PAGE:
Osborne pointed out that at present taxpayers are having to make up the shortfall created by businesses not paying their employees properly through working tax credits.

“It can’t be right that we go on asking taxpayers to subsidise through the tax credit system the businesses who pay the lowest wages,” said Osborne.

However, the new living wage isn’t actually enough to live on according to the figures from the Living Wage Foundation - or at least not yet in most parts of the country.

What’s the downside?

“Big firms are slashing overtime, cutting recruitment and axing staff perks to pay for the new national living wage,” warns Rupert Steiner in The Daily Mail. Tesco, B&Q, Whitbread and many other businesses are trying to trim their budgets so they can afford the national pay rise, according to the newspaper.

Consumers may find themselves funding the pay rise too. Retailer Next has said it will increase prices to cover the expected £27m cost of implementing the pay rise. If other businesses follow suit we could end up in a vicious circle where the living wage rises but the cost of living also goes up as businesses attempt to cover the cost with price rises.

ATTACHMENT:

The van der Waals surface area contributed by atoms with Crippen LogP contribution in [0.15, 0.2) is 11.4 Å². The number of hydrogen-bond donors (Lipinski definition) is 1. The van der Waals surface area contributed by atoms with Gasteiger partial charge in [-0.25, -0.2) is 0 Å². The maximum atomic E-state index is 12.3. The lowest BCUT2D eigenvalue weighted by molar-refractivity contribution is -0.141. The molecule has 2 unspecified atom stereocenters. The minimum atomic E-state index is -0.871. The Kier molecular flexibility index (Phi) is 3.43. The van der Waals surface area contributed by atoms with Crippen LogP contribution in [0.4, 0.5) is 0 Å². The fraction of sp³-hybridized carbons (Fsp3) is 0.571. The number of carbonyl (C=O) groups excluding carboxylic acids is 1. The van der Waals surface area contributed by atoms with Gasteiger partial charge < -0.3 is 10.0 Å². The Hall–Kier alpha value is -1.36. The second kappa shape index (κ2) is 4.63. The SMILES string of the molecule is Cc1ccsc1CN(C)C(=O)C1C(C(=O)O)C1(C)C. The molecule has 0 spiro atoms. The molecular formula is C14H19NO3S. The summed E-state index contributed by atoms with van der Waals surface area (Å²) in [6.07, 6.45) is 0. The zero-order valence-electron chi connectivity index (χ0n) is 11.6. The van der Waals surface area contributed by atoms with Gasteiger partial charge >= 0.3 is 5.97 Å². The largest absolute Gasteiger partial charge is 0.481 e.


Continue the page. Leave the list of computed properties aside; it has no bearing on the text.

Some firms, however, reckon that the wage rises are affordable in the context of productivity increases. Aldi, Lidl and Morrisons for example have set pay rates for all workers, not just those over the age of 25, of £8.20 to £8.40 an hour from April, well above the minimum.

National living wage: all you need to know

23 February

In a little more than five weeks, George Osborne (pictured above) will embark on what Sarah O'Connor describes in the Financial Times as a "bold experiment" to force up the wages of low-paid workers across the country.

Variously denounced and applauded as a "tax on business" and a progressive broadside against inequality, the change will have far reaching effects not just on employee pay packets and employer profits, but also on the wider economy. Here's everything you need to know.